expertise we can draw on – Pocho with YouTube, Augustin with HAVOC, various
ministers and government people.
Joseph Mutti is back – our website is stronger than ever.
Any bad thing I was worried about almost doesn’t matter. If the judge is recused, the PG
will still go on. If they inspect HAVOC, it won’t matter because that lab only sampled a
small portion of the evidence. This is a train hurtling down the tracks and they cannot
Other thoughts and events on this trip: meeting with Coalition, SRD speech about how
three ways to lose – we don’t win; we “win” at a miniscule level; or the trial never ends. Our biggest weakness is the fact one judge must decide. But now T has united court
against it by asking for recusal. It looks desperate.
Sept 5 2007 (big gap)
Just arrived in Quito last night after being away for one month. The tenor of the case has changed. I can see the light at the end of the tunnel, but the last mile of the marathon is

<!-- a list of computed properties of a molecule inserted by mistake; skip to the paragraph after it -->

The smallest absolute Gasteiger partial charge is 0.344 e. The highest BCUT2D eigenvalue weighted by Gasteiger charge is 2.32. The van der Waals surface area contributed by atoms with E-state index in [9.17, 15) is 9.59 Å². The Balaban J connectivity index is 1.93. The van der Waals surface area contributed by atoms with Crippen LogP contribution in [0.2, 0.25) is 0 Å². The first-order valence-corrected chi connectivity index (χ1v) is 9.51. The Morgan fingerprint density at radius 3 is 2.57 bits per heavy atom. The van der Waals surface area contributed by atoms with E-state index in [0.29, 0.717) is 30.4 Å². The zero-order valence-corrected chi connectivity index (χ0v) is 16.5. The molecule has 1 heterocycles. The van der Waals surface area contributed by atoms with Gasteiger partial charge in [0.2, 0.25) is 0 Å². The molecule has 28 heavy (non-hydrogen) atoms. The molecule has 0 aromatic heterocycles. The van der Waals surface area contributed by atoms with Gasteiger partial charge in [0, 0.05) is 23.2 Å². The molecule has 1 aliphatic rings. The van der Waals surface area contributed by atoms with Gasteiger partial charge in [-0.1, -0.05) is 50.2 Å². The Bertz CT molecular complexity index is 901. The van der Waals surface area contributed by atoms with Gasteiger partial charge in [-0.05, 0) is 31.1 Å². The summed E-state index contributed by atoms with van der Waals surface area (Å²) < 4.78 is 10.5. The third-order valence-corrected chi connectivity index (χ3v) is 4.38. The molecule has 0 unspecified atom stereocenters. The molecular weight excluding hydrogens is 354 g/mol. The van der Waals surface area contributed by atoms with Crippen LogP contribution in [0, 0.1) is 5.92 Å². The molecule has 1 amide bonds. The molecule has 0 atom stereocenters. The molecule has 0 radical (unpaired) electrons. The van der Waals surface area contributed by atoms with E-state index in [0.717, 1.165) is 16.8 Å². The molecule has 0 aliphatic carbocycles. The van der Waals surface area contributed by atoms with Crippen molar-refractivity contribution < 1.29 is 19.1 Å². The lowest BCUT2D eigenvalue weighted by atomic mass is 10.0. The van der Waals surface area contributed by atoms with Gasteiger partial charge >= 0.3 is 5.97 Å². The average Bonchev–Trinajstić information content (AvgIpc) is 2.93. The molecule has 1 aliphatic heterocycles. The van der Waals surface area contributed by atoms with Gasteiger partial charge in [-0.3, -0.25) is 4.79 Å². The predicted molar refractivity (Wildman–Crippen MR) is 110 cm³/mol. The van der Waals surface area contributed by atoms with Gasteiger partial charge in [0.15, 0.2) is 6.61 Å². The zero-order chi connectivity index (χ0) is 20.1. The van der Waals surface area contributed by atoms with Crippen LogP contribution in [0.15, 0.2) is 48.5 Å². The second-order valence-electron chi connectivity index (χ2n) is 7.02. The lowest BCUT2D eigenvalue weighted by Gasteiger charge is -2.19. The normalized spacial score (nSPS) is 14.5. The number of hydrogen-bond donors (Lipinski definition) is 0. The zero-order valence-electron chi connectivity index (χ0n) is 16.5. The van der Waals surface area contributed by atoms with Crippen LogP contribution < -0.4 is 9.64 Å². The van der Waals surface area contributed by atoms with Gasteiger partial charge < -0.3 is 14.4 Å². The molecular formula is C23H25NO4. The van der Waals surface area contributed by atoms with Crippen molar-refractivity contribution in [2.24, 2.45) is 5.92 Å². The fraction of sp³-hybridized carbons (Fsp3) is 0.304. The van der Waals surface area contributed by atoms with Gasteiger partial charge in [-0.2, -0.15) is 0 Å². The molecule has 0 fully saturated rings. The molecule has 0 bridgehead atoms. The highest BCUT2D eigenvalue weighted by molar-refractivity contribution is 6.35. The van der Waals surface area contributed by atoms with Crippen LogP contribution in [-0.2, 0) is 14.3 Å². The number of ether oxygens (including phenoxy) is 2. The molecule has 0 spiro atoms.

the hardest. Texaco has kicked it into high gear in an effort to destroy the legitimacy of the process. This has two goals: to set it up so they have an argument on appeal in
Ecuador, and ultimately, to have an argument in the U.S. when we move to enforce a
judgment. And, if they can accomplish it, to derail the trial itself to prevent it from
finishing. I want to set up a special projects legal entity to handle non-case related stuff –
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from the Fiscalia, to lawyer complaints, to the peripheral stuff that will keep Texaco off guard and consume resources and energy, like they are trying to do with us. We have not done that for a while. Texaco has mounted a major press effort with AP and the